This article offers nine strategies to liberate board culture and provides a tool that boards may use to reflect on their own behavior and strengthen their culture.
Plenty of scholarly and research-driven articles have proposed how to develop rigorous systems and processes for effective board governance. However, these systems and processes must rest on a strong foundation of a healthy, productive board culture. Each board culture is uniquely shaped by board members’ ideologies and beliefs, as well as their relationships with nonprofit leadership and staff, external partners, and one another. A robust board culture can fuel board effectiveness and help nonprofits achieve their mission in sustainable ways.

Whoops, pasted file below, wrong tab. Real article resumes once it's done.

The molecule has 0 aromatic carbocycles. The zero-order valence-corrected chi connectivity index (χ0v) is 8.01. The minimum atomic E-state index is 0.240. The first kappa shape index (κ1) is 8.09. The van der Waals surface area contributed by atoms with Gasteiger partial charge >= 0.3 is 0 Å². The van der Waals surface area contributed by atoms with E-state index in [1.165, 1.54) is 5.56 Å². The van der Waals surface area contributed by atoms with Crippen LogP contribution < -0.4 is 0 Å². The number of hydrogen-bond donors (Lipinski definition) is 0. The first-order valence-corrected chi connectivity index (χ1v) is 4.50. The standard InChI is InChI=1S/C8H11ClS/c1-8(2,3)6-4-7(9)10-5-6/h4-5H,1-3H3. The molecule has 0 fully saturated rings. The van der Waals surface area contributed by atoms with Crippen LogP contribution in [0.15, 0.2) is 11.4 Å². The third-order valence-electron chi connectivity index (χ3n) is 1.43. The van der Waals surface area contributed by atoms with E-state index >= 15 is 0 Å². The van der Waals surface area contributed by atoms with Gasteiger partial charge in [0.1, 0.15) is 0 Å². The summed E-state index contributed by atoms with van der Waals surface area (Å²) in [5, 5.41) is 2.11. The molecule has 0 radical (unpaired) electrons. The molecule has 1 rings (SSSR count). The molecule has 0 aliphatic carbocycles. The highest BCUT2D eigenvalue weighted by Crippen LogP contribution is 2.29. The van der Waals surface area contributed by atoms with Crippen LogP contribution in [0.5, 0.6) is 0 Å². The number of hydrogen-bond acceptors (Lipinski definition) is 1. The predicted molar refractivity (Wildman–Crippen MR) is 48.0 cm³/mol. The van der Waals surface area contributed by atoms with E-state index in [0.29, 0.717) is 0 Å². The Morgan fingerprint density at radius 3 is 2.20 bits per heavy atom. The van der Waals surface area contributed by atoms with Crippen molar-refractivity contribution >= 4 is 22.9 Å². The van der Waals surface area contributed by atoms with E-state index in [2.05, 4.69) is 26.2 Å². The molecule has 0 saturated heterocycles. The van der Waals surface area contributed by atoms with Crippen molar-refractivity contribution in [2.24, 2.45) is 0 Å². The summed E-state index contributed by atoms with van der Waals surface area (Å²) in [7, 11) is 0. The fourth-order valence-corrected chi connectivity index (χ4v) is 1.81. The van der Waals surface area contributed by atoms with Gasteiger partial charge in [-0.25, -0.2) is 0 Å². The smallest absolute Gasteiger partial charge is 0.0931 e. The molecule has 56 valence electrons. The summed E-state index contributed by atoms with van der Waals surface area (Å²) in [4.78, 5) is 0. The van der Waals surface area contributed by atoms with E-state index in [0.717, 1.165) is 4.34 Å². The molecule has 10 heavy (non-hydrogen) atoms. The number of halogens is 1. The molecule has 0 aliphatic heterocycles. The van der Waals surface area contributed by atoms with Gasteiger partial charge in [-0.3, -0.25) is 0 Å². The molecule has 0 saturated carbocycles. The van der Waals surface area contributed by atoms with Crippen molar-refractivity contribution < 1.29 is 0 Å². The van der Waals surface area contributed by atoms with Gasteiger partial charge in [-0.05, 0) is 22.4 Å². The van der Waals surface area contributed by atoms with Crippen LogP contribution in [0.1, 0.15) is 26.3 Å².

This article advocates for a vision of board service that disrupts oppressive mindsets and behaviors, using the concepts of colonization and liberation to improve board culture so that the nonprofits those boards serve can achieve their missions. Certainly, an unavoidable power dynamic exists between a nonprofit’s leadership and board. The CEO, after all, reports to the board. However, the distinction I am making concerns how that dynamic can play out in a way that does not replicate or perpetuate harmful, discriminatory biases or behaviors.
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